Moving to Jersey City: Everything You Need to Know
Jersey City—nicknamed America’s Golden Door as an ode to the immigrants who once journeyed through Ellis Island—has long existed in the shadows of New York City. By the 1980s, Jersey City fell into decline when companies such as Colgate shut down operations, leaving a desolate warehouse district in their wake. Scenes of Jersey City’s undeveloped waterfront can be seen in the 1986 movie Sid and Nancy.
The eventual development of Newport, the former site of the city’s abandoned railways, began the transformation of the Jersey City waterfront. Today, Jersey City is in the midst of an unprecedented development boom that’s earning the city a new moniker, “the Sixth Borough.”
If you're planning on settling down in Jersey City, here’s what to know before making the move.
There’s a Phenomenal Public Art Scene
Launched in 2013, the Jersey City Mural Arts program has installed more than 70 murals from local, national, and international artists throughout the city. The “Jersey City Wave” by Shepherd Fairey—symbolizing Jersey City’s economic rebirth—has become the centerpiece of downtown Jersey City, greeting commuters, residents, and visitors as they exit the Grove Street Path Station.
Green Villain, a graffiti curator who works exclusively with local artists, spearheads equally impressive mural projects throughout the city. The Demolition Exhibition gained national attention, and the Mecca Project, completed in 2017, is the largest mural in the state.
Newark Avenue Pedestrian Plaza Is a Permanent Fixture
In downtown Jersey City, the Newark Avenue Pedestrian Plaza is a one-block car-free zone, just steps away from the Grove Street Path Station. The plaza became a permanent fixture in 2015. On warm summer nights, neighbors and young families stroll between the plaza’s many restaurants and stores, enjoying outdoor seating, live music and street performers. Mayor Steven Fulop recently announced the potential expansion of the pedestrian plaza, stating the plaza has been “overall positively received by residents.”
Journal Square Will Be An Arts Hub
The Landmark Loew’s Theatre is the crown jewel of Journal Square. The 1920s movie palace was saved from demolition and the community group, Friends of the Loews (FOL), has been painstakingly renovating the architectural wonder since the 1980s. Throughout the year, the FOL host classic movie screenings accompanied by a live organist. After some legal disputes, the FOL and Jersey City are working to complete the historic theatre’s renovation and give Jersey City a high-quality performing arts center. With the future site of the Jersey City Museum and Mana Contemporary also located nearby, Journal Square will become the city’s arts district.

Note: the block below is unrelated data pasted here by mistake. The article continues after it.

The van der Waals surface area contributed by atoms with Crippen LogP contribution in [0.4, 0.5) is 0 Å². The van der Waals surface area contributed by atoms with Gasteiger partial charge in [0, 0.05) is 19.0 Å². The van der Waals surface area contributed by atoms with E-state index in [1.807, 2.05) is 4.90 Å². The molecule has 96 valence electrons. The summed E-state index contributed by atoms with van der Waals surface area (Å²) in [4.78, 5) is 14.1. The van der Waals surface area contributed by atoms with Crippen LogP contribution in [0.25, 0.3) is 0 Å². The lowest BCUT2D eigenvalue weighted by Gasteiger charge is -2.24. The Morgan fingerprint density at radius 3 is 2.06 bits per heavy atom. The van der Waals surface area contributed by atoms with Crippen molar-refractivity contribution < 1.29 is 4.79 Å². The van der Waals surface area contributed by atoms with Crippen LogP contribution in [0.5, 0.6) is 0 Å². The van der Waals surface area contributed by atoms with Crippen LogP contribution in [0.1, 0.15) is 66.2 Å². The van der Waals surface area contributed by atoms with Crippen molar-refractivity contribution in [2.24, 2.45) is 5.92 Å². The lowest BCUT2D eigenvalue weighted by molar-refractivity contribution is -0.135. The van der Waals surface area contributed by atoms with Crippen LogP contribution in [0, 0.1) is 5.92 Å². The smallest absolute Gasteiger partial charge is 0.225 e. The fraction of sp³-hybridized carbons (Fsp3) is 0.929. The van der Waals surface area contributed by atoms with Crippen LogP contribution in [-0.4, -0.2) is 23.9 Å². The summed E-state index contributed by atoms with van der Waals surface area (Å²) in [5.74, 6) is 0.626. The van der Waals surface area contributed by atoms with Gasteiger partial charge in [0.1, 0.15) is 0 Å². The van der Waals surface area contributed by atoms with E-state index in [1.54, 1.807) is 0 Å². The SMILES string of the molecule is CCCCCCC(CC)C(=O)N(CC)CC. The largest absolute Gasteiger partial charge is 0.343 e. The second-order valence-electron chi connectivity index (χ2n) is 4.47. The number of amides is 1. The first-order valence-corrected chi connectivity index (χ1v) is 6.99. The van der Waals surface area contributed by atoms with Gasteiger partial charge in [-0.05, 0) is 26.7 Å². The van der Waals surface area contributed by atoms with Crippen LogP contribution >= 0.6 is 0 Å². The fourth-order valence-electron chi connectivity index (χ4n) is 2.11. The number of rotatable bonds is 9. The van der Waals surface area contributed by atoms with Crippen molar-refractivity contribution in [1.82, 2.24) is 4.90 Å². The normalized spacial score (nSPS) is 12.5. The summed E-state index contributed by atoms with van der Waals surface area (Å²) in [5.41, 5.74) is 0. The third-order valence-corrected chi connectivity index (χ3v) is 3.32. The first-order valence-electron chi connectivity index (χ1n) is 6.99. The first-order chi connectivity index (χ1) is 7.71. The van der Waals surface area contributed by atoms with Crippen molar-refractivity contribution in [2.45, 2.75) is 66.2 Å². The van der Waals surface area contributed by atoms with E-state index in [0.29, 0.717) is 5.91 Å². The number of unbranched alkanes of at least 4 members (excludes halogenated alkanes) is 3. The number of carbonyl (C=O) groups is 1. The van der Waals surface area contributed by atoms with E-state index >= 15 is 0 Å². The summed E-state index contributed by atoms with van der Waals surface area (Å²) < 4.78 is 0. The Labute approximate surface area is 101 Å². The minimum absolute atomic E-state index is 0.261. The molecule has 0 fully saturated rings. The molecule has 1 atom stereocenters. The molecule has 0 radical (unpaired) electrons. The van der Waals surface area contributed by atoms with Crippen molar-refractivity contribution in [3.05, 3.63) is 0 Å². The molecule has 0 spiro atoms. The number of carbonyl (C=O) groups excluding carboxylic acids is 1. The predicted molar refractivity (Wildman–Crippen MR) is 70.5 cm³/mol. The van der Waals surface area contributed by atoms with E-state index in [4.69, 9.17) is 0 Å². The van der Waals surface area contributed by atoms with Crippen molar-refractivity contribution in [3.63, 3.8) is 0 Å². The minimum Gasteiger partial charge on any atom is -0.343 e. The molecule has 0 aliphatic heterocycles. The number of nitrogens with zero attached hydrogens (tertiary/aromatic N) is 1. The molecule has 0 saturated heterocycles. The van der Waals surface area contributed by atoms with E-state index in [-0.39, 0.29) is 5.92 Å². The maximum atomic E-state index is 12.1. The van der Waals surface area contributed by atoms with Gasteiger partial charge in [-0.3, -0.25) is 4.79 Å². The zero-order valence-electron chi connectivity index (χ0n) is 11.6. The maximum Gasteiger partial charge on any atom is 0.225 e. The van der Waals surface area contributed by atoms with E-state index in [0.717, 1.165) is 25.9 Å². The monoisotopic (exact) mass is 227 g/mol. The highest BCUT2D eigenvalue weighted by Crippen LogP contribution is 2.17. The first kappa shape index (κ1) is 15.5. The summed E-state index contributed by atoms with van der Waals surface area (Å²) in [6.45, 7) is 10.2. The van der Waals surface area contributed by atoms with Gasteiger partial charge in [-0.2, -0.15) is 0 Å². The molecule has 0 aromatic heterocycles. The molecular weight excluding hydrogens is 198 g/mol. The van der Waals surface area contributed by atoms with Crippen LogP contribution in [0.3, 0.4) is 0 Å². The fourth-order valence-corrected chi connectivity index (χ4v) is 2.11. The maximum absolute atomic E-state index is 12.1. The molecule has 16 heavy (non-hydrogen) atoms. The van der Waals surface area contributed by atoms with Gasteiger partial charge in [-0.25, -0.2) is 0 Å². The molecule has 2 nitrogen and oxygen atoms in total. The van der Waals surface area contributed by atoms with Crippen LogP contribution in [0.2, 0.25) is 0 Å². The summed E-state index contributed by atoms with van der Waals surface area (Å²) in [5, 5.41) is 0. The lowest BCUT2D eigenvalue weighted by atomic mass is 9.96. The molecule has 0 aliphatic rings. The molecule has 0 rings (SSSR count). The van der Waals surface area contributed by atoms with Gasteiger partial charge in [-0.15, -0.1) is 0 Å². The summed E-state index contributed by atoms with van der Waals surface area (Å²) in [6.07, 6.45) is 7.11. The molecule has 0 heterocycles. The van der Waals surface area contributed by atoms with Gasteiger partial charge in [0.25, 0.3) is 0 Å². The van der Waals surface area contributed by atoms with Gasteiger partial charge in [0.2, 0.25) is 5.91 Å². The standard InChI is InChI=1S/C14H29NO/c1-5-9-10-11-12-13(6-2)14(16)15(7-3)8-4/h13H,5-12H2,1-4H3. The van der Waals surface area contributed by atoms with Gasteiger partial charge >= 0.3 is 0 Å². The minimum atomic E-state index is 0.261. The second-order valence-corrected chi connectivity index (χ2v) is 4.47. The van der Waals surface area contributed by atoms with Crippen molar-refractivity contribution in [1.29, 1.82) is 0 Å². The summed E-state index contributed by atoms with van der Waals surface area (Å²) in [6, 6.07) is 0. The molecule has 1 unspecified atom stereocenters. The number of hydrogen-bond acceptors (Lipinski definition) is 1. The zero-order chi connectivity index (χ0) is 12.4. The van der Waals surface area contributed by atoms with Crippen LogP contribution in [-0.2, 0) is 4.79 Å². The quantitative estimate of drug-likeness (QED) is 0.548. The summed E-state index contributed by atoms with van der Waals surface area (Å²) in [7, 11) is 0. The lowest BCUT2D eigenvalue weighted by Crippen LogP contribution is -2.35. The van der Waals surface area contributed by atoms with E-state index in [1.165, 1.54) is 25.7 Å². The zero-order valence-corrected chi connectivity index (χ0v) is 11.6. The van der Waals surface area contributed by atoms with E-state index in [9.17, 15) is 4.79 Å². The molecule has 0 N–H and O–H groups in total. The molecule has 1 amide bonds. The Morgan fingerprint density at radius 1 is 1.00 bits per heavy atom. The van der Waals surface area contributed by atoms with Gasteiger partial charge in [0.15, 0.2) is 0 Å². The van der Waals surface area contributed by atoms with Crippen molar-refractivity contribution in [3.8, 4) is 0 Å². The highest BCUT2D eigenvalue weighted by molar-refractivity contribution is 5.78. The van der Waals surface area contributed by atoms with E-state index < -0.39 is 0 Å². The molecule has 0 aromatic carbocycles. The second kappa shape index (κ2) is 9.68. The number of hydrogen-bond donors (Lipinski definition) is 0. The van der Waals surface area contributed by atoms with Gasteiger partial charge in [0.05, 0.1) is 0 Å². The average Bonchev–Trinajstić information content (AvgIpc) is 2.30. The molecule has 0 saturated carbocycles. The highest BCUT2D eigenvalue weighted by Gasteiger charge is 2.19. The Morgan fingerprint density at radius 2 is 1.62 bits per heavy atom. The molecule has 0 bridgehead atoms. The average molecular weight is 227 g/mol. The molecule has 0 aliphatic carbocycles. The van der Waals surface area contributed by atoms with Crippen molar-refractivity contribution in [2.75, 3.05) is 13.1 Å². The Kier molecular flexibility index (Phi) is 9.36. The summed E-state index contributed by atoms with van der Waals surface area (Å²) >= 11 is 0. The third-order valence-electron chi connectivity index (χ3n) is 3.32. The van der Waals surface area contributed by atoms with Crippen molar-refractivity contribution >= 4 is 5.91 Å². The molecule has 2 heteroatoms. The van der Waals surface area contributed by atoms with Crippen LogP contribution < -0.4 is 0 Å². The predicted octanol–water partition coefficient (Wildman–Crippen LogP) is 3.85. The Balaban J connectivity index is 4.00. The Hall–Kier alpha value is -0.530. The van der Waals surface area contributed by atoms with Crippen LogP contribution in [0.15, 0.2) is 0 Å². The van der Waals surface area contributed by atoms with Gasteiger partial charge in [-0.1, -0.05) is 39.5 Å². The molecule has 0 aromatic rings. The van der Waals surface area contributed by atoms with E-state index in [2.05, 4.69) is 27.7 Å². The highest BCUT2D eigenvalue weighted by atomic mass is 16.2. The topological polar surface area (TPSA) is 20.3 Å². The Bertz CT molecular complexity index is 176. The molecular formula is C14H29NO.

Discover Little India
Little India—home to the highest number of Indians in the Western Hemisphere—is a small stretch of Newark Avenue near Journal Square. South Indian restaurants, sari shops, and Indian groceries line the street. The area hosts the state’s largest Navratri festival—more than 15,000 people attend for 4 to 6 nights—and an annual Holi festival. Foodies in search of dosa will love a visit to Little India.
Jersey City is the Country’s Most Diverse City
For two years in a row, Jersey City has been named the most diverse city in the country, by WalletHub.com. Roughly 52 percent of the city’s residents speak a language other than English at home. As America’s Golden Door, diversity is widely felt throughout the city. Annual parades and cultural festivals frequently take over Exchange Place, creating lively, welcoming and fun celebrations.
Bergen-Lafayette is a Hidden Foodie Mecca
Bergen-Lafayette, a historic neighborhood on the city’s south side, exists in the shadows of Jersey City’s massive developments in downtown and Journal Square. And so, its quietly home to the city’s most exciting new eateries. Harry’s Daughter, Corgi Spirits, Hooked JC, and the Oak on Pine have all opened in the past year, delighting the neighborhood.
Commuting Can Be a Hassle
During rush hour, PATH trains connecting Jersey City to Manhattan are jam-packed. The PATH is often more reliable than the MTA, but signal failures can delay trains for hours, and the Port Authority is struggling to keep up with increased demand. As the city continues to grow, expect continued improvements to the PATH system, including increasing accessibility and the number of trains during peak hours.